Another factor influencing more market rationality is the early and comprehensive central-government response from the Chinese Communist Party (CCP), partly owing to the growth imperative, although also of course as a result of humanitarian factors and lessons learned. This has unquestionably helped to contain around 98% of cases to within China, and more than 80% of these to within Hubei province. While the mortality rate has never been elevated, the rate of increased infections in China appears to have been slowing.
Where the SARS proxy does seem to be being repeated is that the market bottomed close to the point of peak incremental new cases:
Chinese equity-market performance during coronavirus and SARS outbreaks
Still excited for equities?
At the point of ‘peak noise or fear’ at the start of February, our team remained confident in Chinese equities. Our analysis led us to believe that the coronavirus would almost certainly cause a short-term dislocation in markets, with the hype causing more damage than the disease for the most part. We are used to such short-termism in emerging markets, and it affords us valuable buying opportunities which we believe we can use to our long-term advantage, especially in cases such as this where, even for a short time, we are willing to take a very different view to other market participants and remain focused on true long-term value.
Many of our Chinese holdings are internet businesses that give us little reason to change our long-term view. In fact, speaking to these companies, we believe some stand to benefit over the long term from the repercussions of the virus which is pushing more and more economic activity and consumer behaviour online. One online education platform reported 80,000 new account openings since the outbreak began. Online service providers are one of the few areas generating more demand than prior to the virus, and the expectation is that, while these growth rates will decrease after things normalise, a portion of this new business will stick and the adoption of online services will have been accelerated as new practices become habituated – which could lead to higher, not lower, future growth.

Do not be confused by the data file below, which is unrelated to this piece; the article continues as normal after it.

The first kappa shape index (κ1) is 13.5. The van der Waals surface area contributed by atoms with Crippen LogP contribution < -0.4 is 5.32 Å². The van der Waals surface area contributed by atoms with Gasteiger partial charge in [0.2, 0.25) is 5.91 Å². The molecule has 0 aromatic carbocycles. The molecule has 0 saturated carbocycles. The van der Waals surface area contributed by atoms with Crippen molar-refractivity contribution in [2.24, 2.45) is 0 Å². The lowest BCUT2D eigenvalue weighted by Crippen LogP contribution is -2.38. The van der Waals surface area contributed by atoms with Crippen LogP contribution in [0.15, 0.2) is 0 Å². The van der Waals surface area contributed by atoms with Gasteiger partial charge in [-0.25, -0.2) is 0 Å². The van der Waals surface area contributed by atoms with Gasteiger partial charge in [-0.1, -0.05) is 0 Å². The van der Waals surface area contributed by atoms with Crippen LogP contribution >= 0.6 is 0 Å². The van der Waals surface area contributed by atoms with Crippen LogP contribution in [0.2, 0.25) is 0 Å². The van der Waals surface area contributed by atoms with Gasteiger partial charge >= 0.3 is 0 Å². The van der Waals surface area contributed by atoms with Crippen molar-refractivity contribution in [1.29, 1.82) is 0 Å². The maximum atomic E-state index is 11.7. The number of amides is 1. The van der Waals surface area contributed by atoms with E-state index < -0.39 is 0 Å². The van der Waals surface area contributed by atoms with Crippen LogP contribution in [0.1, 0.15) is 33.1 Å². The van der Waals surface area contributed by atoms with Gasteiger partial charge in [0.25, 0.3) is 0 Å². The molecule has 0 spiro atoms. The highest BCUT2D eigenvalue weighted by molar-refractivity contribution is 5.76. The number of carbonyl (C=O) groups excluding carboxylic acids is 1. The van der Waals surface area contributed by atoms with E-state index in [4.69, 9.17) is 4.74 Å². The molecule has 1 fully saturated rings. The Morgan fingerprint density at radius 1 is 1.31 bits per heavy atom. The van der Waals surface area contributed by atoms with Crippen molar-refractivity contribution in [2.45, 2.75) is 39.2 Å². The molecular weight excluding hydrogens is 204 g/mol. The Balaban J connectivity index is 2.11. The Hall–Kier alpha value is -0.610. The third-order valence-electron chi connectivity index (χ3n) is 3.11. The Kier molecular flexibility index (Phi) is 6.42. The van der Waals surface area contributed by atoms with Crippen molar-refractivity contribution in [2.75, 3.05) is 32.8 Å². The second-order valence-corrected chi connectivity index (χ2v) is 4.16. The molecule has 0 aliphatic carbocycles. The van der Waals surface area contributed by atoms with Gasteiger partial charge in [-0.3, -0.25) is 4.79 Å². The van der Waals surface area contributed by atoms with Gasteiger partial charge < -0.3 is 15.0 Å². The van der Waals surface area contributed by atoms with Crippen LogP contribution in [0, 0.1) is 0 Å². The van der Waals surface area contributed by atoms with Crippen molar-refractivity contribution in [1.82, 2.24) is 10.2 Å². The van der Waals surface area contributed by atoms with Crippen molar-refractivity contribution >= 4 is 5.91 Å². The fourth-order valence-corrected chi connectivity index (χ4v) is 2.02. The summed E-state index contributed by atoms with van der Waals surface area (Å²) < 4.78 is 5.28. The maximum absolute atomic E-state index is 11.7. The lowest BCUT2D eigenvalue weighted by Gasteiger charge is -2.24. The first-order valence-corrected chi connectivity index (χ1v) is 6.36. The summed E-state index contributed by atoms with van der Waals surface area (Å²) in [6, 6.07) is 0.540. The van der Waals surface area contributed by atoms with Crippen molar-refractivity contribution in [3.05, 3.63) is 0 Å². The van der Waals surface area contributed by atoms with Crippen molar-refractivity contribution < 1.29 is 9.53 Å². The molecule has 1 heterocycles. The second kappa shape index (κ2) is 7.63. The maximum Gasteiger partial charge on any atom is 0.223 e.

Commodity and manufacturing sectors, conversely, are vulnerable to the build-up of inventories during such periods of demand disruption when supply has not stopped. Therefore the negative impact for those sectors is likely to be of longer duration than for the services companies that can bounce back more quickly.
We view this current coronavirus episode through this same lens. We make all our emerging-market investments with a five-year view and, where we have the conviction, we believe it is in the best interests of our clients to have the courage to add to those investments when others are doing the very opposite. We aim to use the perspective provided by our investment themes and our long-term investment horizon to take advantage of contrarian opportunities, rather than waiting for measures of activity to normalise, by which time it may be too late.
 IHS Markit
This is a financial promotion. These opinions should not be construed as investment or other advice and are subject to change. This material is for information purposes only. This material is for professional investors only. Any reference to a specific security, country or sector should not be construed as a recommendation to buy or sell investments in those securities, countries or sectors. Please note that holdings and positioning are subject to change without notice. Compared to more established economies, the value of investments in emerging markets may be subject to greater volatility, owing to differences in generally accepted accounting principles or from economic, political instability or less developed market practices.